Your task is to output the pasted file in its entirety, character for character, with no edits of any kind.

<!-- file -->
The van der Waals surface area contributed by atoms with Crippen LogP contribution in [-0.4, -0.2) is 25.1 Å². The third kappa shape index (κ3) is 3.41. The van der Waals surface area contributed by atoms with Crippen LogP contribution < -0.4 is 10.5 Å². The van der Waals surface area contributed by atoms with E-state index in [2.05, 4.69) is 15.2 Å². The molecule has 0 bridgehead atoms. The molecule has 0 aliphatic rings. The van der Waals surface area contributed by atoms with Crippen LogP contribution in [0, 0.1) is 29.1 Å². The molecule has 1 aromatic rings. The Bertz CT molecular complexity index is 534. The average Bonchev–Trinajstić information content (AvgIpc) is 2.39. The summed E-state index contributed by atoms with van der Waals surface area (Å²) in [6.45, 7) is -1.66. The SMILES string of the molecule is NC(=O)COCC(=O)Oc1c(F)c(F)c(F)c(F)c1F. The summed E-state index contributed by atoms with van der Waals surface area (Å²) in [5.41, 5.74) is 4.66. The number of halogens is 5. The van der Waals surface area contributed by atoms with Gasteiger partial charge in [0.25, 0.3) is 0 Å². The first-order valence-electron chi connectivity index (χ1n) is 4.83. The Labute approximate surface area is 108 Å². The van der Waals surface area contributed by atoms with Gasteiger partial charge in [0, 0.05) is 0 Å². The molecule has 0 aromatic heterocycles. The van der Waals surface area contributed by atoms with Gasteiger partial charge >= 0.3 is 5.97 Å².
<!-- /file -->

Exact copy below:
The van der Waals surface area contributed by atoms with Crippen LogP contribution in [-0.4, -0.2) is 25.1 Å². The third kappa shape index (κ3) is 3.41. The van der Waals surface area contributed by atoms with Crippen LogP contribution < -0.4 is 10.5 Å². The van der Waals surface area contributed by atoms with E-state index in [2.05, 4.69) is 15.2 Å². The molecule has 0 bridgehead atoms. The molecule has 0 aliphatic rings. The van der Waals surface area contributed by atoms with Crippen LogP contribution in [0, 0.1) is 29.1 Å². The molecule has 1 aromatic rings. The Bertz CT molecular complexity index is 534. The average Bonchev–Trinajstić information content (AvgIpc) is 2.39. The summed E-state index contributed by atoms with van der Waals surface area (Å²) in [6.45, 7) is -1.66. The SMILES string of the molecule is NC(=O)COCC(=O)Oc1c(F)c(F)c(F)c(F)c1F. The summed E-state index contributed by atoms with van der Waals surface area (Å²) in [5.41, 5.74) is 4.66. The number of halogens is 5. The van der Waals surface area contributed by atoms with Gasteiger partial charge in [0.25, 0.3) is 0 Å². The first-order valence-electron chi connectivity index (χ1n) is 4.83. The Labute approximate surface area is 108 Å². The van der Waals surface area contributed by atoms with Gasteiger partial charge in [0, 0.05) is 0 Å². The molecule has 0 aromatic heterocycles. The van der Waals surface area contributed by atoms with Gasteiger partial charge >= 0.3 is 5.97 Å².